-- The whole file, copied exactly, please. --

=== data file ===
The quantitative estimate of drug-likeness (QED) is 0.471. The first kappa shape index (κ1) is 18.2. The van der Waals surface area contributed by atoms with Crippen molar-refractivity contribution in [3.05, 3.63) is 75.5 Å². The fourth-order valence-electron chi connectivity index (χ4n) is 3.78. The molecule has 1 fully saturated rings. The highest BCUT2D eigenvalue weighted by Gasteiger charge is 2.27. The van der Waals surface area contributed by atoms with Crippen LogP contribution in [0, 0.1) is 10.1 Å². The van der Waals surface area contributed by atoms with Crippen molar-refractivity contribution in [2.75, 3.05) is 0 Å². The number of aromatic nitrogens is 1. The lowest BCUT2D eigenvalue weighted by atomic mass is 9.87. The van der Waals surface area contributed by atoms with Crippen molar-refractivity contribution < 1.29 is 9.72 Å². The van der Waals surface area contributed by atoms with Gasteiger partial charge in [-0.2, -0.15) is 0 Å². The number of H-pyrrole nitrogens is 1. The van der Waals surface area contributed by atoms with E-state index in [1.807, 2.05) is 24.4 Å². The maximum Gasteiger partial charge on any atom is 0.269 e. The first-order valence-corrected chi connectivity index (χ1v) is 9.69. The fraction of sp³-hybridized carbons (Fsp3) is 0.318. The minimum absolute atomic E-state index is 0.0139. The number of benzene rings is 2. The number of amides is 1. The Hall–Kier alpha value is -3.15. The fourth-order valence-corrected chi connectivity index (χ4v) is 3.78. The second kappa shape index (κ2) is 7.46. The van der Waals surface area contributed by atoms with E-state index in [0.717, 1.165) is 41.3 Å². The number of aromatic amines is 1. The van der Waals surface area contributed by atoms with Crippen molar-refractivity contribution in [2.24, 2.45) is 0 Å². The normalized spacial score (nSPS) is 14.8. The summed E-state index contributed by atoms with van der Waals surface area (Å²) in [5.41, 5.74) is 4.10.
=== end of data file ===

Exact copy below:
The quantitative estimate of drug-likeness (QED) is 0.471. The first kappa shape index (κ1) is 18.2. The van der Waals surface area contributed by atoms with Crippen molar-refractivity contribution in [3.05, 3.63) is 75.5 Å². The fourth-order valence-electron chi connectivity index (χ4n) is 3.78. The molecule has 1 fully saturated rings. The highest BCUT2D eigenvalue weighted by Gasteiger charge is 2.27. The van der Waals surface area contributed by atoms with Crippen LogP contribution in [0, 0.1) is 10.1 Å². The van der Waals surface area contributed by atoms with Crippen molar-refractivity contribution in [2.75, 3.05) is 0 Å². The number of aromatic nitrogens is 1. The lowest BCUT2D eigenvalue weighted by atomic mass is 9.87. The van der Waals surface area contributed by atoms with Crippen molar-refractivity contribution < 1.29 is 9.72 Å². The van der Waals surface area contributed by atoms with Gasteiger partial charge in [-0.2, -0.15) is 0 Å². The number of H-pyrrole nitrogens is 1. The van der Waals surface area contributed by atoms with E-state index in [1.807, 2.05) is 24.4 Å². The maximum Gasteiger partial charge on any atom is 0.269 e. The first-order valence-corrected chi connectivity index (χ1v) is 9.69. The fraction of sp³-hybridized carbons (Fsp3) is 0.318. The minimum absolute atomic E-state index is 0.0139. The number of benzene rings is 2. The number of amides is 1. The Hall–Kier alpha value is -3.15. The fourth-order valence-corrected chi connectivity index (χ4v) is 3.78. The second kappa shape index (κ2) is 7.46. The van der Waals surface area contributed by atoms with E-state index in [0.717, 1.165) is 41.3 Å². The number of aromatic amines is 1. The van der Waals surface area contributed by atoms with Crippen molar-refractivity contribution in [2.24, 2.45) is 0 Å². The normalized spacial score (nSPS) is 14.8. The summed E-state index contributed by atoms with van der Waals surface area (Å²) in [5.41, 5.74) is 4.10.